There is a science fiction novella, authored in 1989 by Robert Silverberg, which summarizes perfectly the state of the current debate about Nietzsche and transhumanism: “Enter a Soldier. Later: Enter Another.” Set in the twenty-second century, the story revolves around some technological wizards who, using Artificial Intelligence and historical documents, manage to reconstruct the personalities of two historical characters, Socrates and Francisco Pizarro, in order to have them debate about philosophical and ethical issues. This idea would probably appeal to transhumanists, as they are well known-supporters of the so-called “avatars,” virtual copies of living or dead people. This would also be the only way to settle definitively the debate at the center of Nietzsche and Transhumanism: Precursor or Enemy?, edited by Yunus Tuncel (Cambridge Scholars, 2017).
This stimulating philosophical anthology collects contributions from well-known transhumanist thinkers and respected Nietzsche scholars, in an attempt to answer a straightforward (yet controversial) question: What would Nietzsche have thought of the transhumanist endeavor? Would he have considered the transhumanist “posthuman,” an incarnation of his own “overhuman” or not? The title of the book mentions the concept of “precursor” which, from a historiographical viewpoint, is highly dubious: it assumes a crypto-Marxist or crypto-Hegelian idea of historical process seen as necessary, non-contingent. In other words: history would be made by fixed, necessary steps, one following necessarily the other, and that’s exactly why something can be said to be the “precursor” of something else.
The main protagonist of this debate is Stefan Lorenz Sorgner, a German philosopher and the author of an original approach that combines transhumanism and posthumanism, in what he has christened “metahumanism.” In his opening essay, “Nietzsche, the Overhuman, and Transhumanism,” Sorgner attempts to show that Nietzsche would have endorsed the transhumanist concept of the posthuman, and that there is a structural similarity between the Nietzschean concept of education and the transhumanist idea of enhancement. This effort is supported, in his own short essay, by Max More, who states that he was consciously influenced by Nietzsche in developing transhumanist thought.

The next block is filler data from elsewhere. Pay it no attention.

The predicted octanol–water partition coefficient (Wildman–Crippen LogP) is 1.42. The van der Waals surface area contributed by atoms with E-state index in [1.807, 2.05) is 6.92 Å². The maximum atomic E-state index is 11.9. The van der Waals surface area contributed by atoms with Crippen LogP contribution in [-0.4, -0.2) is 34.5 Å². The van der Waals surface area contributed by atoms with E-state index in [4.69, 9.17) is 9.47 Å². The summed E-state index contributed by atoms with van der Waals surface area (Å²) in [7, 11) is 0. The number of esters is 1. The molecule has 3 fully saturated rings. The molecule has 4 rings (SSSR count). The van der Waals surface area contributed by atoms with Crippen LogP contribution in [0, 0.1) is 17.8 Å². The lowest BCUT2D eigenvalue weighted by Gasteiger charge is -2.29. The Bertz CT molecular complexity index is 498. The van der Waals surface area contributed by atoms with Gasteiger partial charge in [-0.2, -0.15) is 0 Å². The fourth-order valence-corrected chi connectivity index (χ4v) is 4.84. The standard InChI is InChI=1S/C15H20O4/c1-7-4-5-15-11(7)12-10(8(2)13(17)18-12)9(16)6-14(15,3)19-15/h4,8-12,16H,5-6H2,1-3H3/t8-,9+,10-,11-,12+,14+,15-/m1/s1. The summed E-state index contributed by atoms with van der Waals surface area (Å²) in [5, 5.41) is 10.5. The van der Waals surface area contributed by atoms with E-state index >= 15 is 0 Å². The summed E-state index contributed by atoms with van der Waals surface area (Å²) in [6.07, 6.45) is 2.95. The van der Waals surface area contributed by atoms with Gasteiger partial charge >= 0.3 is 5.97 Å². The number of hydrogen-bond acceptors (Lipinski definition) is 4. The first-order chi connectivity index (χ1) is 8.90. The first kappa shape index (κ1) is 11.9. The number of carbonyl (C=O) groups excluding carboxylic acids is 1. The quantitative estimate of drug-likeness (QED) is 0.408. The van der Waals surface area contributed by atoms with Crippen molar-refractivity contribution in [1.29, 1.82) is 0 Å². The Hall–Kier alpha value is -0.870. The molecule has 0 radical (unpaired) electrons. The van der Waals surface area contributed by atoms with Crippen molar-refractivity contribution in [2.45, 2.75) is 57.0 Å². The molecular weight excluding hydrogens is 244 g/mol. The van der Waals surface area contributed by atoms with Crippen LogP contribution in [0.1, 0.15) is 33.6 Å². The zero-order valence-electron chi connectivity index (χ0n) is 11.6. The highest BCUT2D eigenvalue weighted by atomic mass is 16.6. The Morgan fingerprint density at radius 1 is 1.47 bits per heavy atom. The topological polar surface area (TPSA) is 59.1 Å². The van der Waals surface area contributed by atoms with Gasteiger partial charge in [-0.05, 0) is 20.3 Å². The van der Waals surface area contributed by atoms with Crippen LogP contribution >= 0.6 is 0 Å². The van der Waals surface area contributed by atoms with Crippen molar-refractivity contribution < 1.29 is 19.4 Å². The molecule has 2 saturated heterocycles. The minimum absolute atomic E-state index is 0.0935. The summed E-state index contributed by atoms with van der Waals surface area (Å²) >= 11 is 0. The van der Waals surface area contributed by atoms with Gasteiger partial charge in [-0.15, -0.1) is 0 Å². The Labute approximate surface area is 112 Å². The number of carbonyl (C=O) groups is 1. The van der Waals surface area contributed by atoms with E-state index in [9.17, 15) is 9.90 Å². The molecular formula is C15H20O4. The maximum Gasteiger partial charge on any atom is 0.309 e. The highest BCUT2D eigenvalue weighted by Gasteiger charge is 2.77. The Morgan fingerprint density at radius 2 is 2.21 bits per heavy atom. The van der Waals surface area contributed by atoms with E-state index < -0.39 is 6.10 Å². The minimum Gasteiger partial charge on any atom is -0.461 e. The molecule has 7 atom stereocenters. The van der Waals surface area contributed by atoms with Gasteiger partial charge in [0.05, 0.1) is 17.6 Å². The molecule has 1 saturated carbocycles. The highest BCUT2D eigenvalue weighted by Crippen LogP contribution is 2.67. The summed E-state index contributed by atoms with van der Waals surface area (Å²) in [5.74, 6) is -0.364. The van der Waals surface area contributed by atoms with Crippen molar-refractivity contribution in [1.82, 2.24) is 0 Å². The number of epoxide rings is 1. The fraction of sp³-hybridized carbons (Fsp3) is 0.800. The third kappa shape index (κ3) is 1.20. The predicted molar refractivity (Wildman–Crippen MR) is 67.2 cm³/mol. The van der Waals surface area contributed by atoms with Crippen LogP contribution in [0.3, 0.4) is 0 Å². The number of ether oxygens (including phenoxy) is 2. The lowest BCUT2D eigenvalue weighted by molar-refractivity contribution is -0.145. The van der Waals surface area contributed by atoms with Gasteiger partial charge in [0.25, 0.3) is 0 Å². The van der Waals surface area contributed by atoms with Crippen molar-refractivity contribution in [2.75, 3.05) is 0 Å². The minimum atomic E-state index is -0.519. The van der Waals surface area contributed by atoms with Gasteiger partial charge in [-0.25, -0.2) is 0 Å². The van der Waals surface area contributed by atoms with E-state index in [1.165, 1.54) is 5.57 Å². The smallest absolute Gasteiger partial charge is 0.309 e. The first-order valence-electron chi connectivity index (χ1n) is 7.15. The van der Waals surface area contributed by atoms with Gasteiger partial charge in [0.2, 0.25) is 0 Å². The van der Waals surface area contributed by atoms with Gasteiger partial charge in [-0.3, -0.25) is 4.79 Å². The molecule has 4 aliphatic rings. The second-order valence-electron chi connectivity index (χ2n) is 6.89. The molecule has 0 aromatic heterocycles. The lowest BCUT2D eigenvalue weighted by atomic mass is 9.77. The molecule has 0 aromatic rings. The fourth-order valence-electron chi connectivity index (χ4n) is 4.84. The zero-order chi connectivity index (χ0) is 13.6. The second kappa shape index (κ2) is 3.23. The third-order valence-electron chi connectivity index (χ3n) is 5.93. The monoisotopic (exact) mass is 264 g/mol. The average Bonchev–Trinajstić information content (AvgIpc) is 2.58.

As pointed out by one of the contributors, the Australian philosopher Russell Blackford, transhumanism is a broad intellectual movement with no body of codified beliefs and no agreed agenda for change; it is a cluster of philosophies, based on few assumptions (human beings are in a state of transition, change is desirable and it will happen through technological means, and so forth).
Transhumanism is a grassroots movement, composed and aggregated of loosely tied ideas, concerning the possibility of enhancing human capabilities through technological means, the radical extension of human life, youth, and health, and of course the opportunity and desirability of self-directed human evolution – that is, the opportunity for our species to take human evolution in our own hands. Accordingly, transhumanism is compatible with any ideology, religion, or philosophy willing to accept or at least not oppose these goals. This is why we can find blends of transhumanism with liberalism, anarchism, socialism, communism, fascism, atheism, Christianity, Mormonism and so forth. Similarly, we can blend transhumanism with any philosophical view of reality, for example with materialistic reductionism, naïve realism, posthumanism, and of course with the thought of Friedrich Nietzsche – as attempted by Ted Chu in his 2014 book Human Purpose and Transhuman Potential (Origin Press).